South Africa struggling to recover from recession

South Africa has been ranked 43rd tied with Russia in the dynamism of its economy and its ability to bounce back from the 2008-09 global economic crisis, according to the Grant Thornton’s new Global Dynamism Index (GDI) which ranked 50 economies.

During this economic crisis South Africa was pushed into a brief recession but is thought to have lost more than 1 million jobs.

A statement announcing the index said this came to show that South Africa was struggling to recover from the 2008-09 global economic recession. The new index – developed by the Economist Intelligence Unit (EIU) for the global audit and advisory firm, ranks 50 economies on 22 indicators of dynamism.

“The ratings go well beyond basic GDP data,” says Deepak Nagar, national chairman at Grant Thornton SA. “The dynamism indicators highlight key economic changes which have enabled recovery from the 2008-09 economic recession, thereby signifying nations more likely to experience a faster rate of future growth,”

In the survey, five areas were defined as key drivers to an economy’s dynamism, namely business operating environment, science & technology, labour & human capital, economics & growth, and the financing environment.  Within these groups, there were 22 key data points that were analysed.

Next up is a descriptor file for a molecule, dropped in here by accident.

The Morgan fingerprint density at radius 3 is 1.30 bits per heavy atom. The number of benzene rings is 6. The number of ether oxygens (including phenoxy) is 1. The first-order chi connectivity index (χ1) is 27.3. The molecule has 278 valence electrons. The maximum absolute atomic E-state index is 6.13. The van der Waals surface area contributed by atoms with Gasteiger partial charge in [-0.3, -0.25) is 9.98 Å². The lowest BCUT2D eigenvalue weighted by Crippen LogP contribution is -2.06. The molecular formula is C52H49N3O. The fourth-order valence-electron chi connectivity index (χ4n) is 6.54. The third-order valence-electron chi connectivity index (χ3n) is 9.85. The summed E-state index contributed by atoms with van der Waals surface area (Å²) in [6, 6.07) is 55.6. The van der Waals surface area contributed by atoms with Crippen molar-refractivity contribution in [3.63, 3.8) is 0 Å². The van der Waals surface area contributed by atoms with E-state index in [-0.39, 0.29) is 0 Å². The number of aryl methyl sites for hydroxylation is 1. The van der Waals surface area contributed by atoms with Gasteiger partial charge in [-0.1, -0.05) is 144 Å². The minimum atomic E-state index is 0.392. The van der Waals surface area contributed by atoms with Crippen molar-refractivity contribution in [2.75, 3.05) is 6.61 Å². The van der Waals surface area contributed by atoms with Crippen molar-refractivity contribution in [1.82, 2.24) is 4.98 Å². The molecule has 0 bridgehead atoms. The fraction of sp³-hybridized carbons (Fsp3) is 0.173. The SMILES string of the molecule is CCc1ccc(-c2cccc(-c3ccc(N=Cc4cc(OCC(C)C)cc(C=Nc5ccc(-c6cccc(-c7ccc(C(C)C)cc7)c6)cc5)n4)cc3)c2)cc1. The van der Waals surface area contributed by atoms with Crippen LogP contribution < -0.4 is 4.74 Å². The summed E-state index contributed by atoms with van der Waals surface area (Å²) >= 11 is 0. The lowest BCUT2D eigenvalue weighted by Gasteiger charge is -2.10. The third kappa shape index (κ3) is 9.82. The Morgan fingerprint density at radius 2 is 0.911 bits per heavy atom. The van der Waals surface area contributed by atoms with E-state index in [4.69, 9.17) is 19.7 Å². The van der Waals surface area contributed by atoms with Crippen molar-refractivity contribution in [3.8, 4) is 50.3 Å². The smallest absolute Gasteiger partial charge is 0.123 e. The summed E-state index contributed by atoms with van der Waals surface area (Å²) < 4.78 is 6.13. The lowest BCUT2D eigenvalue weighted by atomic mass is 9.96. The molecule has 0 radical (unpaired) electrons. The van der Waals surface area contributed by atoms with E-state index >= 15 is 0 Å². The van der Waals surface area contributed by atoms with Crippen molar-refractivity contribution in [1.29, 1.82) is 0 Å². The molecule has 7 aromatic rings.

More than 400 senior executives from a broad range of countries and industries were interviewed to determine which aspects of these five attributes they deemed most important for business growth. This allowed for the weighting of each aspect according to its perceived relevance.

South Africa’s highest ranking of these attributes in the survey was in the economics & growth area, with an 18th position achievement overall, while the nation scored 21st position joint with Hungary, for its financing environment.

SA was 36th for science & technology, 39th for its business operating environment and it was ranked second last, at 49th position for labour & human capital.

“Our GDI rankings mirror the recent World Economic Forum’s (WEF) 2012-13 Global Competitive Index in which South Africa was ranked third overall for the country’s financial market development, an equally impressive ranking to that of economics & growth and its financing environment aspects highlighted in this GDI report,” says Nagar. “In addition, South Africa’s poor labour & hiring capital score compares equally with the WEF’s rankings of SA at 113th for labour market efficiency (a drop of 18 places from last year), at 143rd for rigid hiring and firing practices, 140th for a lack of flexibility in wage determination by companies, and significant tensions in labour-employer relations where SA was ranked 144th out of 144 economies.”

Nagar adds that the GDI ranking of each economy across the five areas identified as drivers to an economy’s dynamism also provides some interesting comparisons between the relative strengths of mature and developing economies. The Nordic region is the most dynamic in the world according to the GDI, with Finland second overall scoring 70.5 and Sweden ranked 3rd globally (69.6).